Composting Soil

When Is Commercial Compost Really Compost?

Homemade compost really is compost… but what about the other products sold under that name? Photo: Paul Maguire, depositphotos

By Larry Hodgson

It’s not easy to find “real compost,” that is decomposed plant and food wastes converted into a soil amendment product. At least, not in stores.

It’s easy enough to find in your own backyard, though: the stuff that comes out of your own compost bin, that you made yourself by mixing table waste and garden waste and letting them rot. That is, in my opinion, and in the opinion of many gardeners, true compost.

Or maybe your region or municipality has a “brown bin” program, where you can put out organic wastes that it then turns into compost and shares with its citizens. (My city certainly doesn’t!)

But the stuff sold in bags in stores and clearly labeled compost… is that really compost?

Commercial Compost

Well, maybe such products are compost according to some people’s definition. Especially in Great Britain, where “potting compost” (which often contains no true compost at all) is the term for what we North Americans would call potting soil or potting mix.

Obviously, soil producers agree. They sell all sorts of “compost” that wouldn’t come anywhere near to meeting my definition of the product. They do include composted plant material as an ingredient, but… how much?

I must admit that I’m always disappointed when I open a bag of commercial compost. It just doesn’t smell like compost. Compost has a delightful earthy odor, like humus, that “forest after a rain smell.” I just love breathing it in! And it is dark and brown and… it just sort of feels rich. You feel like plunging your hands into it and trying to soak up its blatant energy through your fingers.

Commercial “Compost”

Bags of compost.
No name compost? Wow! You do love living dangerously, don’t you? Photo: photographee.eu, depositphotos

But not that’s not the smell that comes out of a typical bag of commercial compost, at least not where I shop for garden products. It smells dry, itchy, dusty… just like peat moss. You feel like putting on mask to keep it out of your throat. And wearing gloves when you have to handle it. In fact, it even looks like peat moss, with the same small reddish fibers and the same textures. And that’s because these so-called composts really are mostly peat moss.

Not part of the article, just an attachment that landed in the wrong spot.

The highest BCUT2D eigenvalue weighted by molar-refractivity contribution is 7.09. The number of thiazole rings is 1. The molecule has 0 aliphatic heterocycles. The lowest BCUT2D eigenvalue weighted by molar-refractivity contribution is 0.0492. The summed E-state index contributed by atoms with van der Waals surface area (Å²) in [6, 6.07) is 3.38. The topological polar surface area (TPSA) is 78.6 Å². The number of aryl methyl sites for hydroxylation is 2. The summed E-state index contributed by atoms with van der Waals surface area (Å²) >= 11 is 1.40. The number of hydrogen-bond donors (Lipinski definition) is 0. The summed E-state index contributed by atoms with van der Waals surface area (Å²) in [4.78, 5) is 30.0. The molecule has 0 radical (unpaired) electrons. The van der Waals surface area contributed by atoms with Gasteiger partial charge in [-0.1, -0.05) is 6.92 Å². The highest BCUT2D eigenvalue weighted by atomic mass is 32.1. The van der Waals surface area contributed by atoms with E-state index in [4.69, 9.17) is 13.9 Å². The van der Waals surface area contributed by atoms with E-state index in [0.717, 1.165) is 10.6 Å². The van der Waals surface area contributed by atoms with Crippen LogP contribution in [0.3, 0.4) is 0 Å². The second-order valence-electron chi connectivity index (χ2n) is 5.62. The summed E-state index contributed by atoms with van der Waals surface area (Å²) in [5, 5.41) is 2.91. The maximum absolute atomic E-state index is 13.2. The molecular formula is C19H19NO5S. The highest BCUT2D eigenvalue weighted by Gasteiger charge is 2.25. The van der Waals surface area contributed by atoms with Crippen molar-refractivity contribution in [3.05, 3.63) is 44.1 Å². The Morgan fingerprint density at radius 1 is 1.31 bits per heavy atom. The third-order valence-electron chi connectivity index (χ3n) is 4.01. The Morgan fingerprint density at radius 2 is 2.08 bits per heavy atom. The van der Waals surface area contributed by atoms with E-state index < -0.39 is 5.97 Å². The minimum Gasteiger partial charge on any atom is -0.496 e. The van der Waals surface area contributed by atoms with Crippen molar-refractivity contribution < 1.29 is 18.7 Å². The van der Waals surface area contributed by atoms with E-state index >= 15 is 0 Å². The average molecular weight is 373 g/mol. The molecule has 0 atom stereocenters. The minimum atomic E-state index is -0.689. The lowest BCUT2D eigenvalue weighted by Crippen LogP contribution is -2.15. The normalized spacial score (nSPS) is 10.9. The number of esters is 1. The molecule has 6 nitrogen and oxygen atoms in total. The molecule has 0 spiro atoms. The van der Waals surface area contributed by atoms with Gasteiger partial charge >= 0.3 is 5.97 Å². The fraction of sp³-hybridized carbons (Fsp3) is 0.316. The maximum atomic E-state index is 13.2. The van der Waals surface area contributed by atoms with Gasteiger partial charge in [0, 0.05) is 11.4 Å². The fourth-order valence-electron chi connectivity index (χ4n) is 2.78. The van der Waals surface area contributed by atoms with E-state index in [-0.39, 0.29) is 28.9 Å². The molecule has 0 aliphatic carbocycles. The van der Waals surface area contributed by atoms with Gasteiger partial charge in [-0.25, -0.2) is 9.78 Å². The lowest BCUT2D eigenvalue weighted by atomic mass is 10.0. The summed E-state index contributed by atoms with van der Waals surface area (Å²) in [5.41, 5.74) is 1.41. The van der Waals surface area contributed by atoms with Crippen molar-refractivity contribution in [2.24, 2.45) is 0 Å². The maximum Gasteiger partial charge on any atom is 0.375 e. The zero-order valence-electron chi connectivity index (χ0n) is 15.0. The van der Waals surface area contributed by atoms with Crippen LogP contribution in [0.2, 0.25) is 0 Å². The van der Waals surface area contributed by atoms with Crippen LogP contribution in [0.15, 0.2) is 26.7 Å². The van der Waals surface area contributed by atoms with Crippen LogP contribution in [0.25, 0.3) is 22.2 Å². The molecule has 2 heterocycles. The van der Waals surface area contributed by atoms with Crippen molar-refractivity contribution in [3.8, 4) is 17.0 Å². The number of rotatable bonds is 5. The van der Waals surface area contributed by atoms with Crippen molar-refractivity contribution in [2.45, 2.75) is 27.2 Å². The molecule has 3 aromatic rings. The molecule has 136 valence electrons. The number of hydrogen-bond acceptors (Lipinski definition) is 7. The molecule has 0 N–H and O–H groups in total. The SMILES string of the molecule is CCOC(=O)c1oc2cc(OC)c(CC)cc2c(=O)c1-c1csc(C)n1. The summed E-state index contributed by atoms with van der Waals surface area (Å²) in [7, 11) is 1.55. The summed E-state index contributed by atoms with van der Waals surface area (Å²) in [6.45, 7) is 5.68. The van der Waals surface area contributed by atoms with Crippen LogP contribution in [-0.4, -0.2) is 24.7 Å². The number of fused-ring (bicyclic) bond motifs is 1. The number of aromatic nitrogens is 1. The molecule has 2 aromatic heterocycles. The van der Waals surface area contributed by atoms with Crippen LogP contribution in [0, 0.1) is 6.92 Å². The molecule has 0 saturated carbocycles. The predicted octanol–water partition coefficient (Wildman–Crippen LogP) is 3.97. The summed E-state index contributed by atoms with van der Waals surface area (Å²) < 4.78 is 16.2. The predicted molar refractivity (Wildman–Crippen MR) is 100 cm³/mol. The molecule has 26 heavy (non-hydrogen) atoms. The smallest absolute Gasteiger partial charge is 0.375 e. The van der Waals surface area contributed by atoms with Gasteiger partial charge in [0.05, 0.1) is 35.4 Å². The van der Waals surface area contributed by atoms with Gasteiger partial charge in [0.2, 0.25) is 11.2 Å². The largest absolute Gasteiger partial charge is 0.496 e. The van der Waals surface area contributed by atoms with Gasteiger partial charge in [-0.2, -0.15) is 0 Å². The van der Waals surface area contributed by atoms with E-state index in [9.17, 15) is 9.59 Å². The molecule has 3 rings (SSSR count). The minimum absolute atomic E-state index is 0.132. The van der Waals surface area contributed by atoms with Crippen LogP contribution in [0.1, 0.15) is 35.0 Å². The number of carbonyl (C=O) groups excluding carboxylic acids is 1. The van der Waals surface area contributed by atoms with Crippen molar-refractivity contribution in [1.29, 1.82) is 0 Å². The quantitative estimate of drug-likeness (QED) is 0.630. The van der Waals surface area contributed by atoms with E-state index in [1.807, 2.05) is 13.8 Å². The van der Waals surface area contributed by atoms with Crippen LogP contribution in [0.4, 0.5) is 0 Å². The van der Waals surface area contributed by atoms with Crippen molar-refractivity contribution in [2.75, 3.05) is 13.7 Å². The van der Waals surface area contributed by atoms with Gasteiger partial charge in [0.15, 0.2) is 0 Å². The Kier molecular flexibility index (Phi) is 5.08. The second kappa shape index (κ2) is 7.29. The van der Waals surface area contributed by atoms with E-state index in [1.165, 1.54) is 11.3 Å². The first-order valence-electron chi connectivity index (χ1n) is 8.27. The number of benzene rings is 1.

These days, garden soil manufacturers are being obliged by various governments to actually list on the label what their products contain. And the label lists products according to their abundance in the product. Almost all of the store-bought products labeled “compost” in big letters these days list “peat moss,” a product harvested from bogs and derived from decomposing mosses, as their main ingredient. Not compost. Not something recycled. Something harvested fresh strictly for this use.

Compost is usually only the second product mentioned on the labels of these products. So, essentially, you’re buying peat moss, a product considered very inferior to compost, to which a relatively small amount of compost has been added. Doesn’t that seem wrong to you?

In much of the world, but not everywhere, the peat moss used in these compost blends will be sphagnum peat moss. It’s a rather long-fiber moss abundant in peat bogs in cooler climates. And the resulting peat is called sphagnum peat.

It’s the same peat that companies use to manufacture potting soils. And there is often not a big difference between commercial compost and potting soil.